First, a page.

1 March 1997
PRELIMINARY DESIGN CONSIDERATIONS
2-1. EXISTING CONDITIONS. As an important initial step in the design process, existing maps,
drawings, surveys, boring logs, and other data containing pertinent information on existing
conditions in the area being served must be obtained. Possible sources of such information
include the following:
- Installation or Facility Engineer.
- Army or Air Force using service.
- Federal Agencies such as United States Geological Survey and Soil Conservation Service.
- State, county or municipal engineering departments.
- Public utilities.
- Commercial businesses and private firms (including A/E's).
- Regional or local planning boards.
2-2. FIELD INVESTIGATIONS.
a. Maps. If maps are not available, or do not provide satisfactory information or sufficient
detail of the site, field surveys must be performed. Depending on the magnitude and complexity
of the project, subsurface exploration with soil borings may be required. Topographic information
should show locations of all streets, buildings, pavements, sidewalks, vegetation, drainage
channels, and other land surface features such as utility manholes or structures, which may
influence the design and layout of the collection system. Information on existing utilities should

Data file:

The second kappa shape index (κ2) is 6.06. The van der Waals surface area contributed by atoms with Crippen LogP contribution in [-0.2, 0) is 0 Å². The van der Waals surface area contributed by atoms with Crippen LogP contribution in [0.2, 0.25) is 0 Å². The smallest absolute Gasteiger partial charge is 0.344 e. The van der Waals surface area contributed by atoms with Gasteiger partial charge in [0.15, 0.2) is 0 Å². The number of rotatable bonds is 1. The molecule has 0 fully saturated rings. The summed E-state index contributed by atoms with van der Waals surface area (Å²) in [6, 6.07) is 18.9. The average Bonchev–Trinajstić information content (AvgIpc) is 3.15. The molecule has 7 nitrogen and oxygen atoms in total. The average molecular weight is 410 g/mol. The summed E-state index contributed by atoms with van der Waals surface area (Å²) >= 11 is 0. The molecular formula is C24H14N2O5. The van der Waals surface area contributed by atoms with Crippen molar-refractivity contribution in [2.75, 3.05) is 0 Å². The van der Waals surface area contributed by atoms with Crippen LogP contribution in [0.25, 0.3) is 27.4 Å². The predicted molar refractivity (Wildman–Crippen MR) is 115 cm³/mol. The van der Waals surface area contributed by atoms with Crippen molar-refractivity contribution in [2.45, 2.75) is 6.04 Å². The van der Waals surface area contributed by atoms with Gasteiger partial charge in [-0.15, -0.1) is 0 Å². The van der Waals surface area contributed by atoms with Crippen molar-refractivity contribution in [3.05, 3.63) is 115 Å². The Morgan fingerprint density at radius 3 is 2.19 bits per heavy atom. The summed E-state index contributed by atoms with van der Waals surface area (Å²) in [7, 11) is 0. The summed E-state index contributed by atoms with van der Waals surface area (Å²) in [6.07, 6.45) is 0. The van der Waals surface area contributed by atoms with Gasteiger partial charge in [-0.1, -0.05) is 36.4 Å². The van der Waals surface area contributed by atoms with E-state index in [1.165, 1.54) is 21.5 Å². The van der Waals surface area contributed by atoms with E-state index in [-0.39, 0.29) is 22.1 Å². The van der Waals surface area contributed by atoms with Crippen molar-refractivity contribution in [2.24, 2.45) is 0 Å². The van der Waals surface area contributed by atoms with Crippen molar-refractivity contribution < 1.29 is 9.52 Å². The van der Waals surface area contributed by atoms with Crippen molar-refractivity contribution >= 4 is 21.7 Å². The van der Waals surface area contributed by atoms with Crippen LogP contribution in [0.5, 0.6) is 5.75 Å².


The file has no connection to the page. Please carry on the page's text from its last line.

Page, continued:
include the location of underground water lines, sanitary sewers, storm drains, gas mains, steam
tunnels, electric conduits and similar facilities.
b. Soil Conditions. For larger projects, the character of the soil in which sewers will be
constructed should be determined. The presence of rock, unfavorable soil conditions, or high
groundwater table should be clearly established. The soil bearing capacity is needed for
designing footings. Soil tests used to determine the need for corrosion control include earth
resistivity, pH, oxidation-reduction potential, and relative moisture content.
c. Corrosion. If metal pipe, structures, or appurtenances are to be buried, the need for
corrosion control must be assessed. The need for corrosion control should be based on data
obtained from corrosion surveys, operating records, visual observations, inspections, and tests of
existing facilities in the area and from manufacturers recommendations.
a. Service area. The requirement that an area be served by a wastewater pumping facility
will in most cases be determined by topography. Building and grade elevations in the area
generally will be too low for proper gravity drainage to an existing or proposed sewer system, or
waste treatment facility. Thus, collection and pumping of wastes from these low lying areas will
be necessary. In addition to topographic considerations, natural boundaries like waterways,